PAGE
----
Post Traumatic Stress Disorder: Implications for Seasonal Lifeguards

By Grosse, Susan J. | Parks & Recreation, February 2001 | Go to article overview
Save to active project

Post Traumatic Stress Disorder: Implications for Seasonal Lifeguards


Grosse, Susan J., Parks & Recreation


It was a pleasant summer day. The outdoor pool, a fairly large facility with 6-8 guard stations, was open. In the middle of open swim, a situation develops which causes lifeguards to jump from their stations into the water, submerge themselves on the bottom of the pool, stay on the bottom as long as possible, come up and check the situation, and then return to the bottom of the pool. What the lifeguards were responding to were gun shots. The standard procedure for gunshots heard is for lifeguards to jump, enter the water, submerge and stay there until they know the situation on the top of the water is safe -- theory being, a dead lifeguard is of no use to anyone. The safest place to be when you are out in the open in a swimming pool during gun[ire is on the bottom, not up on top or on deck. So, indeed, a young lifeguard submerged, stayed there, and came up when the shots had finished. The actual shooting occurred in a locker room area. Lifeguards had to clear the pool, deal with the shooter until police arrived, and do an evaluation after the event.

This is only one of many different life threatening situations lifeguards face. Probably the most familiar life threatening situations are patron generated -- water related incidents that are drownings or near drownings, as well as non-water related incidents such as a heart attach on deck or in the locker room. But lifeguards face other life threatening situations. A second type of life threatening situation is the non-water related life threatening situation; gun shots, assaults, and stabbings. A third category of life threatening situations which can happen to lifeguards are natural disasters, like tornadoes, which happen when the facility is open.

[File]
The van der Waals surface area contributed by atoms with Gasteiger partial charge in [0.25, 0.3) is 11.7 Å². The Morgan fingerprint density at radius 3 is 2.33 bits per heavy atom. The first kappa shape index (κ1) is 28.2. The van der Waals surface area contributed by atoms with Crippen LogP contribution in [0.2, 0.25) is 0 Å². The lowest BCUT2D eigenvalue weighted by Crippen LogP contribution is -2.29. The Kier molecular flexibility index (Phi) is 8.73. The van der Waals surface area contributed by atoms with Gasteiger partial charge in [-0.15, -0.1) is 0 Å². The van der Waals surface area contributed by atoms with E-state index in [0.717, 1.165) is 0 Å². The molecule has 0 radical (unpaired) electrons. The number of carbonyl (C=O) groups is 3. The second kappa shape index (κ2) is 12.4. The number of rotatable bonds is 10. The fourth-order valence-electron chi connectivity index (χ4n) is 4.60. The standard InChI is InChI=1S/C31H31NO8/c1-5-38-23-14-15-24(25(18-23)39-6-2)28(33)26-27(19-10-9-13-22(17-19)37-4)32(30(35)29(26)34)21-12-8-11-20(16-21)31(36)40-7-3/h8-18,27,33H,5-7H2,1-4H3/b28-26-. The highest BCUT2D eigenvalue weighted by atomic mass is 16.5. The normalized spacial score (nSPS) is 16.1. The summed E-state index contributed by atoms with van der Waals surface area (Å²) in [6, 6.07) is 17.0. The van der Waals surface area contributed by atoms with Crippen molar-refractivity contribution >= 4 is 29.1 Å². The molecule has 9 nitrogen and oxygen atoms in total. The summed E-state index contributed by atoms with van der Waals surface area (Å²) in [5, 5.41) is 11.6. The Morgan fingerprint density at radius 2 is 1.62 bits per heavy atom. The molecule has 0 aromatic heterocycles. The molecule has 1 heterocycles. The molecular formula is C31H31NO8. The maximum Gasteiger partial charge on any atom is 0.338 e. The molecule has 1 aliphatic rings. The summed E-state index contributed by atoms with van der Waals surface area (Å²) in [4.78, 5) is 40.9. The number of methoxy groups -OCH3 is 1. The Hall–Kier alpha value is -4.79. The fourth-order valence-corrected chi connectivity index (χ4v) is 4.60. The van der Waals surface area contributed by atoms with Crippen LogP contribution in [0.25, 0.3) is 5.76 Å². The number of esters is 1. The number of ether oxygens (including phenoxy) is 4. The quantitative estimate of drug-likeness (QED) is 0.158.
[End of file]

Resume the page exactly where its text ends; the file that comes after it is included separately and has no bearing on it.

All of these life threatening situations have several common factors--

* They threaten the very life existence of someone

* They involve the presence of the lifeguard (or could)

* They are all psychologically distressing

* They are outside the range of usual human experiences (including bereavement, chronic illness, business loss, and marital conflict -- normal trauma in life)

* They all have the potential to result in post traumatic stress disorder (PTSD) for the persons involved.

PTSD Defined

Post traumatic stress disorder is development of characteristic symptoms following exposure to an extreme traumatic stressor involving direct personal experience of an event that involves actual or threatened death or serious injury, or other threat to one's physical integrity; or witnessing an event that involves death, injury, or a threat to the physical integrity of another person; or learning about unexpected or violent death, serious harm, or threat of death or injury experienced by a family member of other close associate. (APA, 1996).

PTSD gets it's definition from the Diagnostic and Statistical Manual of Mental Disorders published by the American Psychiatric Association -- more commonly known at DSM -- at this point in time, DSM IV.

Diagnosis in an individual is by characteristic symptoms which include --

* exposure to a traumatic event that is life or serious-injury threatening, during which the individual experiences a response of helplessness, extreme fear and/or horror